Why America's Education Isn't Worth the Money

Tuesday, March 6, 2012

ATIs to get degree awarding status

The Island,  

by Dasun Edirisinghe

Advanced Technological Institutes in the country would be gazetted as degree awarding institutions soon, Higher Education Minister S. B. Dissanayake said.

All the ATI’s would be upgraded with necessary facilities to enable them to function as degree conferring higher education institutes, the minister said adding that initiatives had already been taken to change the medium of instructions in those institutes from Sinhala and Tamil to English.

Minister Dissanayake said that the government expects to recruit foreign students too to the ATIs. The ministry would introduce new courses to the ATIs in parallel to granting them degree awarding status. He said that they would expand the course duration from two years to three years in ATIs.

At present only 20 per cent from those who qualify at the GCE (A/L) examination entered the Science stream courses in the universities and 50 per cent for Art stream courses. The reset for any other courses, Dissanayake said.

According to ministry statistics, there were 40,000 students who sought tertiary education but a large number was shut out as the university system could accommodate limited only a limited number of students per year, he said.

Therefore, the ministry had to provide higher education opportunities for them.

"We have also received reports about several ragging incidents from the ATIs around the country," Dissanayake said adding the ministry had to take tough decisions to stop inhuman ragging in ATIs.

මානව ප්‍රාග්ධන මූල්‍ය පනත මාසයක්‌ තුළ පාර්ලිමේන්තුවට ගේනවා, 06/03/2012

උසස්‌ අධ්‍යාපන ඇමැති එස්‌. බී. දිසානායක

"මානව ප්‍රාග්ධන මූල්‍ය පනත" මාසයක්‌ ඇතුළත පාර්ලිමේන්තුවට ඉදිරිපත් කරන බව උසස්‌ අධ්‍යාපන ඇමැති එස්‌. බී. දිසානායක මහතා පැවැසීය.

උපාධිය අවසන් කිරීමට පෙර වෙනත් වෘත්තීය පාඨමාලාවක්‌ හැදැරීමට මෙම පනත මගින් අවස්‌ථාව සැලසෙන බවද ඒ මහතා සඳහන් කළේය.

බ්‍රිතාන්‍යයේ කළමනාකාරිත්ව ගණකාධිකාරිවරුන්ගේ වරලත් ආයතනය (සීමා) සහ උසස්‌ අධ්‍යාපන අමාත්‍යාංශය අතර වෘත්තීය උපාධිධාරීන් බිහිකිරීමේ වැඩසටහනට අදාළ ගිවිසුම අත්සන් කිරීම වෙනුවෙන් පසුගියදා කොළඹ සිනමන් ග්‍රෑන්ඩ් හෝටලයේ පැවැති උළෙලේදී මේ බව සඳහන් කළ ඇමැතිවරයා මෙහිදී ප්‍රකාශ කළේ මේ වනවිට විශ්වවිද්‍යාලවල තිබෙන සාම්ප්‍රදායික විෂයයන්ට සහ සාම්ප්‍රදායික පාඨමාලාවන්ට අමතරව නව පාඨමාලා හඳුන්වා දෙන්නටත් එම පාඨමාලා සහ විෂයයන් නවීකරණය කරන්නටත් මේ වනවිට කටයුතු කෙරෙමින් පවතිනවා. විශේෂයෙන්ම ජාතික සහ ජාත්‍යන්තර වශයෙන් ඉල්ලුමක්‌ පවතින පාඨමාලා හඳුන්වා දෙමින්, අධ්‍යාපන ක්‍රමවේදයන්, විභාග ක්‍රමවේදයන් වෙනස්‌ කරමින් ජාත්‍යන්තර තලයේ විද්‍යාර්ථීන් බිහිකිරීමට කටයුතු කරමින් සිටිනවා.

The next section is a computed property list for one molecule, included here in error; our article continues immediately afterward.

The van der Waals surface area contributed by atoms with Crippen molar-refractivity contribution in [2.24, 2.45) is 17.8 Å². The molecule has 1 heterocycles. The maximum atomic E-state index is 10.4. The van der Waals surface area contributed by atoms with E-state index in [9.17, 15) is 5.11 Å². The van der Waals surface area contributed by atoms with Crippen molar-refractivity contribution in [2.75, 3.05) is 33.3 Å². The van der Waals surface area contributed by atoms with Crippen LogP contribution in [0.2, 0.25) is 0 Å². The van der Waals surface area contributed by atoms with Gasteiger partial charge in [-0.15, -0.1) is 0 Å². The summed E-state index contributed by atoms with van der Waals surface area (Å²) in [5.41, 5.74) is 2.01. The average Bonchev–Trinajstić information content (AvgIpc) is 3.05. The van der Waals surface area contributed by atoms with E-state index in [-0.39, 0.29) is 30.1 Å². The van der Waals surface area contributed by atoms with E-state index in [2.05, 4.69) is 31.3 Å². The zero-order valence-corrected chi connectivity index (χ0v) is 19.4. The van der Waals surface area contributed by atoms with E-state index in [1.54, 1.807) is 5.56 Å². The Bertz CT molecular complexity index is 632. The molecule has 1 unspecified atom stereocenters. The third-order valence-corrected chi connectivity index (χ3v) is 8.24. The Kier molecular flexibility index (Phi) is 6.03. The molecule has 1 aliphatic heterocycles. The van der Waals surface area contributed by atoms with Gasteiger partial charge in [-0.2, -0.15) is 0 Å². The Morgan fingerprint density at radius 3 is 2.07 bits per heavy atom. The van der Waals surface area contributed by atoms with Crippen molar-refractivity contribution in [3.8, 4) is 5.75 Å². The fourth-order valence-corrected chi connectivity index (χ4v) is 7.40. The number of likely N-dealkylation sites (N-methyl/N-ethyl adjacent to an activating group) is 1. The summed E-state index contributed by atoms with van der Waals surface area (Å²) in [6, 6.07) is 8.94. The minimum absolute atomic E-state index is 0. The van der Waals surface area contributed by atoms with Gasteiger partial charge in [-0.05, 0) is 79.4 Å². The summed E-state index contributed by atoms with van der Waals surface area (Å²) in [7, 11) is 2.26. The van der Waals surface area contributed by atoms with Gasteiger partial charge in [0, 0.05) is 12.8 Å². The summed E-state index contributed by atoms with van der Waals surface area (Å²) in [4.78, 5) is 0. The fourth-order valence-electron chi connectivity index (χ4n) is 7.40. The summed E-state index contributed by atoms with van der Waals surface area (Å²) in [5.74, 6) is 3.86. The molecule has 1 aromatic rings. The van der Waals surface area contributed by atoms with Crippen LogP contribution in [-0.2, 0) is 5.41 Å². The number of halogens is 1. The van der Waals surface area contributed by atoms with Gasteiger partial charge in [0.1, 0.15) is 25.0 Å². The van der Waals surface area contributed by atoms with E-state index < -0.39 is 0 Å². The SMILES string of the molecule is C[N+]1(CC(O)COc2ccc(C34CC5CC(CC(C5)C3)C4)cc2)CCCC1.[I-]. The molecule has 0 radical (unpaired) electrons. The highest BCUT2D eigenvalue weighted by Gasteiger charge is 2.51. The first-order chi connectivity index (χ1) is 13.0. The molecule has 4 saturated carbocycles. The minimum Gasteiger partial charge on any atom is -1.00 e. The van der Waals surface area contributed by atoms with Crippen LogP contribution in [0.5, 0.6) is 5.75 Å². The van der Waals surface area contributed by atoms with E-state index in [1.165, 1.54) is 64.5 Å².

ඒවගේම මීට පෙර තිබුණු සාම්ප්‍රදායික විෂයයන් දෙකක්‌, තුනක්‌ කරලා බාහිර උපාධියක්‌ ලබාගන්නා සංස්‌කෘතිය වෙනස්‌ කරලා එම සිසුන් කිසියම් රැකියාවක නිරතවෙන අය නම් තමන්ගේ ක්‍ෂේත්‍රයට අදාළ පාඨමාලාවන් ඒ ඒ විශ්වවිද්‍යාලවලින් තෝරාගෙන බාහිර උපාධිය ලබාගැනීමේ අවස්‌ථාව ලබාදෙන්නටත් අප කටයුතු කරනවා. එපමණක්‌ නොවෙයි විශ්වවිද්‍යාලවලට අනුබද්ධ ආයතනවලටත් මේ වන විට නව පාඨමාලා හඳුන්වා දෙන්නටත් කටයුතු කරනවා.

උසස්‌ අධ්‍යාපනයේ තරගකාරිත්වය බලන විට අපට පැහැදිලිව පෙනෙන දෙයක්‌ තමයි දරුවන් වගේම දෙමව්පියන් පවා තමන්ගේ දරුවන් යොමු කරන්නේ ඉංජිනේරුවකු එහෙමත් නැත්නම් වෛද්‍යවරයකු කරන්නටයි. නමුත් මතක තබාගත යුතු කාරණය තමයි මේ දෙක ම වෘත්තීය පාඨමාලා දෙකක්‌. මේ දෙකෙන් ම බිහිකරන්නේ වෘත්තිකයින්, විද්‍යාර්ථින් නොවෙයි බිහි කරන්නේ. විද්‍යාර්ථින් බිහිකරන්නේ ජීව විද්‍යාව සහ භෞතික විද්‍යා අංශයන්ගෙනුයි. ඒ අංශයන්ට ඇතුළත්වන්නට අපේ රටේ සිසුන් උනන්දුවක්‌ දක්‌වන්නේ නැහැ. ඒකට හේතුව අපේ රටේ ඒ සංස්‌කෘතිය තවමත් ඇතිවෙලා නැති නිසා. නමුත් එම අංශයන්ගෙන් තමයි ලෝකයට සේවයක්‌ කරන්නට පුළුවන් නව පර්යේෂකයෝ, විද්‍යාඥයෝ බිහිවෙන්නේ. ඒ නිසා ම ජනාධිපතිතුමාගේ දීර්ඝකාලීනව අදහසක්‌ තිබෙනවා විද්‍යා අංශය සියයට 50 දක්‌වාත් වාණිජ්‍ය අංශය සියයට 30 දක්‌වාත් වර්ධනය කොට කලා අංශය සියයට 20 දක්‌වා සංකෝචනය කරන්නටත්, එතකොට විශ්වවිද්‍යාලයට අද සිසුන් යනවා වගේ තමන්ට ඉංජිනේරු හෝ වෛද්‍ය උපාධිය සඳහා ඇතුළත් වන්නට නොහැකි වූවා යෑයි පරාජිත මානසිකත්වයකින් යා යුතු නැහැ.

මේ දිනවල පාලි හා බෞද්ධ විශ්වවිද්‍යාලයේ ස්‌වාමීන්වහන්සේලා උද්ඝෝෂණය කරනවා. නමුත් අපි කටයුතු කරන්නේ සත්‍යයට ගරු කරමින්. ගමේ පන්සලේ හාමුදුරුවෝ, ගමේ දායක දායිකාවෝ තමන්ගේ වෙර වීර්යයෙන් සහ පිංකැටේ කඩලා පොඩි හාමුදුරුවන්ව විශ්වවිද්‍යාලයට එවන්නේ තමන්ගේ පන්සලට, ගමට හොඳ විද්‍යාර්ථියෙක්‌, හොඳ ස්‌වාමීන්වහන්සේ නමක්‌ උපාධියකුත් අරගෙන එයි කියන බලාපොරොත්තුවෙන්. නමුත් කනගාටුයි කියන්නට පසුගිය දවසක මහෝපාධ්‍යයන් වහන්සේත් එක්‌ක එම විශ්වවිද්‍යාලයේ ස්‌වාමීන්වහන්සේලාගේ කණ්‌ඩායම් ඡායාරූපය ලබාගෙන තිබුණා. එම ඡායාරූපය ගන්න අවස්‌ථාවේ ගිහි සිසුන් 17 ක්‌ පමණයි පෙනී සිට තිබෙන්නේ. ඡායාරූපය මුද්‍රණය වෙන අවස්‌ථාවේ ගිහි සිසුන් 51 ක්‌ බවට පත්වෙලා. මේක හොඳ තත්ත්වයක්‌ නොවෙයි. රටේ ජනතාව, ගමේ ජනතාව, ගමේ හාමුදුරුවො බලාපොරොත්තුවන විද්‍යාර්ථියෙක්‌ විදියට ස්‌වාමීන්වහන්සේනමක්‌ එළියට එන්නේ නැත්නම් මේ ආයතන වහලා දාන එක තමයි හොඳ. නැත්නම් ඒවායේ වගකීම ගන්නට වෙන්නේ අපිට. පව් සිදුවන්නේ අපිට.

උපාධිධාරීන් රැකියාවක නිරතවිය හැකි තත්ත්වයට පත්කරලා එළියට දාන්න කටයුතු කරන එක බලධාරීන් වශයෙන් අපේ වගකීම. එහෙම නැතිව තොග පිටින් උපාධිධාරීන්ට රැකියා දෙන එකෙන් අසාධාරණයට ලක්‌වන්නේත් උපාධිධාරීන්ම යි. ඒ අය රැකියාවට ආ දවසේ පටන් විශ්‍රාම යන දවස තෙක්‌ ඉන්නේ කනස්‌සල්ලෙන්. ඊට හේතුව තමයි ඒ අයට උසස්‌වීම් ලබාගැනීමට මාවතක්‌ සකස්‌ කර නොමැතිකම. ඒකට අනෙත් සේවාවලින් පැමිණි රාජ්‍ය සේවකයන් විරුද්ධයි. ලිපිකරුවාට උසස්‌වීම්වලට ගිහින් අමාත්‍යාංශ ලේකම් දක්‌වා එන්නට පාරවල් තිබෙනවා. කම්කරුවාට ඉහළට යන්න පාරක්‌ තිබෙනවා. නමුත් උපාධිධරයාට පරිපාලන සේවා විභාගය, ක්‍රමසම්පාදන සේවා විභාගය ලියන්නට අවස්‌ථාවක්‌ දෙන්නේ නැහැ. ඉතින් මේ අය එක්‌ අතකින් අතරමං වෙනවා. ඒ නිසා විශ්වවිද්‍යාලවලින් එළියට එන උපාධිධරයාගේ මානසිකත්වය හදන්නට ඒ අයට වෘත්තීය මාර්ගයක්‌ සැලසීමට අවශ්‍ය කටයුතු සකසා දීමට උපකුලපතිවරු, ආචාර්ය මහාචාර්යවරු උත්සාහ කරන්නට අවශ්‍යයි.